Blessed John Rochester, (c. 1498 – 1537), Catholic priest, Carthusian monk and martyr.

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Church versus State

He resolutely rejected the affirmation of the royal supremacy in matters ecclesiastical. The government was at first anxious to secure the public acquiescence of the monks of the London Charterhouse in this matter, since for the austerity and sincerity of their mode of life they enjoyed great prestige. Having failed in this, the only alternative was to annihilate the resistance since a refusal engaged the prestige of the monks in the opposite sense. On May 4, 1535 the authorities sent to their death at Tyburn Tree three leading English Carthusians, John Houghton, prior of the London house, Robert Lawrence and Augustine Webster, respectively priors of Beauvale and Axholme.


Little more than a month later, it was the turn of three leading monks of the London house: Humphrey Middlemore, William Exmew and Sebastian Newdigate, who were to die at Tyburn Tree on June 19. This process of attrition was to claim as its victims no less than fifteen of the London Carthusians. The next move was to seize four more monks of community, two being taken to the Carthusian house at Beauvale in Nottinghamshire, while Dom John Rochester and Dom James Walworth were taken to the Charterhouse of St Michael at Hull in Yorkshire.

Pilgrimage of Grace

That autumn, the government had just succeeded in putting down a rising in Lincolnshire, when on October 13, 1536, the far more serious Pilgrimage of Grace broke out, mustering an enormous multitude of adherents, perhaps as many as 40,000. This time, having dealt with the problem, the government went into a panic, desperate to stamp out any centres of resistance. Since one of the flashpoints had been the Northern capital of York, it was necessary for the government to mount a lesson in the city.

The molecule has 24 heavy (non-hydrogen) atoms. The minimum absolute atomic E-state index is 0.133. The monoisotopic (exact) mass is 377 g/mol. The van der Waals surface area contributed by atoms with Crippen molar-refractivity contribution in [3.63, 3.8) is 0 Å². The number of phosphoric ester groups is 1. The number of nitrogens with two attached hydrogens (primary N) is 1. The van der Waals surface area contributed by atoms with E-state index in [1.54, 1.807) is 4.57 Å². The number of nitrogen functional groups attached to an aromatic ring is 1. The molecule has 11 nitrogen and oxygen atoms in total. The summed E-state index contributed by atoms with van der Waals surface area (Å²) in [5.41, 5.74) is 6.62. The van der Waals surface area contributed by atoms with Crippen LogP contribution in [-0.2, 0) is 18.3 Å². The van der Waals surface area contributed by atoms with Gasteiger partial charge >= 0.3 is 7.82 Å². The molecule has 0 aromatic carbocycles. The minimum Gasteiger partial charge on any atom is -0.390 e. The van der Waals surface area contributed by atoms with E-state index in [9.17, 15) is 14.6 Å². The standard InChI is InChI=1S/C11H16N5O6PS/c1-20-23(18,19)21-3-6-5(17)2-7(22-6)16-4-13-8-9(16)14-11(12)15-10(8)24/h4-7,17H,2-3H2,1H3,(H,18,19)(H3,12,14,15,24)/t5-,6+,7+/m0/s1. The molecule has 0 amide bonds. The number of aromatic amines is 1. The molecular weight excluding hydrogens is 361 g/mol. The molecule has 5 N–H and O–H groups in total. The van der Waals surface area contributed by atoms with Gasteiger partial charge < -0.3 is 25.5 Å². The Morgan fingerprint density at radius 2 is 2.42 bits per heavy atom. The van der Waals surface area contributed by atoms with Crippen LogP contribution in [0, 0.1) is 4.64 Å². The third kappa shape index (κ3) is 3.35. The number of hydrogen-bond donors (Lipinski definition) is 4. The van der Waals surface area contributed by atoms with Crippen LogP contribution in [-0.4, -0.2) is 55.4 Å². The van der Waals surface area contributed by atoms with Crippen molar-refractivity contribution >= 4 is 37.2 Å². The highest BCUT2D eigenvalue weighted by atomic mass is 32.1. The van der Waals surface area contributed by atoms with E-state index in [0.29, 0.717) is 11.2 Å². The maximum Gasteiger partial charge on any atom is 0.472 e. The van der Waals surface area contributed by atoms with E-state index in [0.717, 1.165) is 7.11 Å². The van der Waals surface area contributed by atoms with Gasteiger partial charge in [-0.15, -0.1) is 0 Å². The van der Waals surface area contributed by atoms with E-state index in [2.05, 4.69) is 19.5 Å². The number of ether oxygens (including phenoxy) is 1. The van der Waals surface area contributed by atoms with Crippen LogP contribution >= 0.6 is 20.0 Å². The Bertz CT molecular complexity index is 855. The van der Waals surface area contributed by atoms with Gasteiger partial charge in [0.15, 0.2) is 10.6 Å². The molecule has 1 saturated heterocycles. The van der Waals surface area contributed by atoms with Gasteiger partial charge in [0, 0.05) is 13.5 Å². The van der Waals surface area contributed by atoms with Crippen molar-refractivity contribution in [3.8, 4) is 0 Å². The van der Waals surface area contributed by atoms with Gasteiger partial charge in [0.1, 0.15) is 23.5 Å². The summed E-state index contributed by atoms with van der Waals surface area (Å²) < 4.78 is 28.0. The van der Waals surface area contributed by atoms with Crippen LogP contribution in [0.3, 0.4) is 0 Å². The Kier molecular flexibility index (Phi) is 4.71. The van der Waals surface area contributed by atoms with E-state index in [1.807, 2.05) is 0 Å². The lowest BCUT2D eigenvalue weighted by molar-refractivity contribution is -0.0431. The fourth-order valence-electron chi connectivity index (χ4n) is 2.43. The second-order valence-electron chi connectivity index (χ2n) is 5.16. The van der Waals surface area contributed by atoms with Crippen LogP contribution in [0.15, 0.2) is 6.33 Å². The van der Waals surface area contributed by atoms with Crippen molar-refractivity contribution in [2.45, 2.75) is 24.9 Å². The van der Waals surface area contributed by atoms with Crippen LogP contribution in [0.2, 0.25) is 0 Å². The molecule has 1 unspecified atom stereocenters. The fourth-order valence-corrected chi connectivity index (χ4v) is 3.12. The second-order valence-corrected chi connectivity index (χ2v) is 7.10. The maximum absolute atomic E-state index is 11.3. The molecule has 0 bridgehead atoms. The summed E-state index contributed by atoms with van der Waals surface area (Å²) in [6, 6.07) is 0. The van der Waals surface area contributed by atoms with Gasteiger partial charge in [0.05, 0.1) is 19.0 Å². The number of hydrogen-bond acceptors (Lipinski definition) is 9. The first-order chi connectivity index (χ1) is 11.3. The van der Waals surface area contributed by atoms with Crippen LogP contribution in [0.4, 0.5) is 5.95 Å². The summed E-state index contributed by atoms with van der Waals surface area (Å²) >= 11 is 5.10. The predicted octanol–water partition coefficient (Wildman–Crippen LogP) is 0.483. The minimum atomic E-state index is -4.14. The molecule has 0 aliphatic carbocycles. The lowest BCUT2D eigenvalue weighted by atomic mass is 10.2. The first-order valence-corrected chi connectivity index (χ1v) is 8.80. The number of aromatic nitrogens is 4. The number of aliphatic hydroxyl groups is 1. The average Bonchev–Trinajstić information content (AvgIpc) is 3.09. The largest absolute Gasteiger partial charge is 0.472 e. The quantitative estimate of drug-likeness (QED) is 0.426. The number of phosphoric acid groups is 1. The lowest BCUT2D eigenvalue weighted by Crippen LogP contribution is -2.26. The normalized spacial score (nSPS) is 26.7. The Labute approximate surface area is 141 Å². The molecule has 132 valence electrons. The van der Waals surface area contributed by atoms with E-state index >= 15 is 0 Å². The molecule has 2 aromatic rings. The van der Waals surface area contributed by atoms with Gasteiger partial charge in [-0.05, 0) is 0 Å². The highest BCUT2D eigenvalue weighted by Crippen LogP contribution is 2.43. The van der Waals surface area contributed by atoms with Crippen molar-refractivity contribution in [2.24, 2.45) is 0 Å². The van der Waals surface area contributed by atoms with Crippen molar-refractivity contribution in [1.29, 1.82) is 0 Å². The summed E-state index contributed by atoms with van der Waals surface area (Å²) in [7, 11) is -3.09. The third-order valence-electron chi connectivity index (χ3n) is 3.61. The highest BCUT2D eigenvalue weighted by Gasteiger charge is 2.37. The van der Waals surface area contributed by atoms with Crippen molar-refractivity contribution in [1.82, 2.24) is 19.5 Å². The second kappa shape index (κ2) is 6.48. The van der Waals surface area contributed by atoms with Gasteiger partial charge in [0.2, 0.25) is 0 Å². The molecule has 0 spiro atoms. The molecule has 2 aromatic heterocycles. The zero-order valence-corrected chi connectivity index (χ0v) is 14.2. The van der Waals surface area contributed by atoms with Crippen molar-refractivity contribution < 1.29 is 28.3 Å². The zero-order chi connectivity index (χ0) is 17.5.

The two London monks were brought from Hull to York and brought before the Lord President of the North, the Duke of Norfolk, on trumped up treason charges. Condemned to death, they provided the desired menacing spectacle for the city when on May 11, 1537 both were hanged in chains from the city battlements until dead.

In all the horrendous experience, from arrest to death the two monks were inseparable companions in the same fate. They were both beatified by Pope Leo XIII.


This article incorporates text from the entry Bl. John Rochester in Catholic Encyclopedia of 1913, a publication now in the public domain.

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